On Self Publishing

The question I get asked a lot by writers looking to get their work out there - what route did I choose for getting my books out there?

Well it wasn't really a planned thing, and my first book, What Ukulele Players Really Want To Know was put out as a bit of an experiment. I finished writing the book about the time that the Kindle Publishing platform launched in the UK and I thought I would give it a go.

The Kindle publishing system really is a joy to use, and doesn't really require any extra formatting if you don't want to. In fact you can simply upload a Word document and it will publish. For me though, as my book is a reference manual, I wanted to have a table of contents for my chapter headings and therefore needed some free software (MobiPocket Creator) to do that for me. Other than that though it is a case of just uploading the file, a cover image and some back cover blurb and you are online and available to buy in just a couple of days!

That system only allows for Kindle sales though, so what about the other eReaders on the market such as Nooks and Kobos? For me the free Smashwords service was then a godsend. Smashwords also accept a Word file as your manuscript and, provided you pass their test on formatting, will then put you in their premium catalogue which puts the book on sale at (amongst other places) Barnes and Noble, Kobo, Nook, Sony and iTunes. But.... about that formatting. Beware - Word is a funny piece of software and leaves all sorts of hidden formatting in a straight document. You can't see it, but it is there and Smashwords will reject it. In fact, my first book took a couple of weeks of fiddling to get it to pass the entry requirements. My tip - start with an absolutely clean manuscript and minimal formatting unless you want a headache. Acceptance into their premium catalogue is worth it though.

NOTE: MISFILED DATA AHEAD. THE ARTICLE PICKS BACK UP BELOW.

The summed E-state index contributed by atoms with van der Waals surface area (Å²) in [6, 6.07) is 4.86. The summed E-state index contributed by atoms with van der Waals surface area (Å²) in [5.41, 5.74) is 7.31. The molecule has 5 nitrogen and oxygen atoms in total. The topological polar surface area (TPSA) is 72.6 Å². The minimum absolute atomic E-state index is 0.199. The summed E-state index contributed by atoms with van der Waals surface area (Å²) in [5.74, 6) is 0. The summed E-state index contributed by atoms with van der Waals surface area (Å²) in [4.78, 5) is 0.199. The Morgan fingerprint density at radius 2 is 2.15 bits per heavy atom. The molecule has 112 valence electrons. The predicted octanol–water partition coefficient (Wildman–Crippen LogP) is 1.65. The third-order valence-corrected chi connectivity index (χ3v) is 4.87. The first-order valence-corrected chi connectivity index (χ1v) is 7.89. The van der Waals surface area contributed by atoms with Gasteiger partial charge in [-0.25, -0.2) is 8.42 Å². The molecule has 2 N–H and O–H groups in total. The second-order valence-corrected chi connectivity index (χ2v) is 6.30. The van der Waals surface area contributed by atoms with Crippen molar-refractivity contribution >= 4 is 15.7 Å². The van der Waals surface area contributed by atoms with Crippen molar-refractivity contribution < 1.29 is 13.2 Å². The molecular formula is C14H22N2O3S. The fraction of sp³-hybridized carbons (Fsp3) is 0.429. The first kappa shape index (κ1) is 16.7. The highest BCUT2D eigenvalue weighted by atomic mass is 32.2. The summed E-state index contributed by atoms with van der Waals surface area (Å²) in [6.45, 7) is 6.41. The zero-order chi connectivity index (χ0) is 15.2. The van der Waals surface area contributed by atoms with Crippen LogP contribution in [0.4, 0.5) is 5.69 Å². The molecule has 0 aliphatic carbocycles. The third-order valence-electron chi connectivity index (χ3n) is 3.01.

Having published in ebook format, (and the books going on to do rather well!) the common question I was then asked was "do you do a paperback"? There are several options for authors in this area, but I chose the print on demand service called Createspace (an Amazon subsidiary). Their system is very easy to use and comes with a very handy cover creator - the results of which I went on to use on all my books, whether ebooks or paper.  The standard Createspace submission gets your paperback on Amazon (and recently, on Amazon EU sites too) which is great. For a small fee though you can take out  something called "Enhanced Distribution" which gets your book on a whole raft of other booksellers such as Barnes and Noble, Tower, Sears as well as into lending libraries. This is also well worth it in my opinion and allows bookstores to buy your title direct, in bulk, and at cost. The royalties are lower, but I think it's worth it for a wider spread of your work.

Of course, there are also other options - writers in the US can upload direct to Barnes and Noble, and Kobo has launched a similar service.  Just make sure that if you do have a choice, to compare and contrast the terms and conditions!

So how do they all fare? Well it may come as no surprise, but the Kindle store represents by far the most successful channel for all of my books. Smashwords direct sales are pretty limp, but the sales from their premium catalogue partners are just great too!  What really surprised me though was the success of the paperback version - that is to say a MORE EXPENSIVE version than the ebooks - they have sold bucket loads around the world from a variety of shops and I know that some of my books are now on shelves in libraries which is a nice feeling!  In fact I have now had some music shops get in touch asking to buy some direct and in bulk for their shelves.

And for that success of course, as an independent author you need to put in a lot of hard work beyond just writing the thing. Amazon will do minimal promotion of your title and you cannot just assume that because it is there along side the hundreds of thousands of other books on the store that anyone will even find it. Make sure you tell people it is there!

So if you have some work that you have been meaning to try to get published, my advice is to give it a try. The services above are pretty painless really and it has been a great ride over the last year or so too.

My thanks must also go out to the friends I have met on the Facebook Writing Kindle Books group who have been totally fantastic and supportive, offering plenty of tips and opinions.

Give it a go, and if I can be of any help,  just get in touch!

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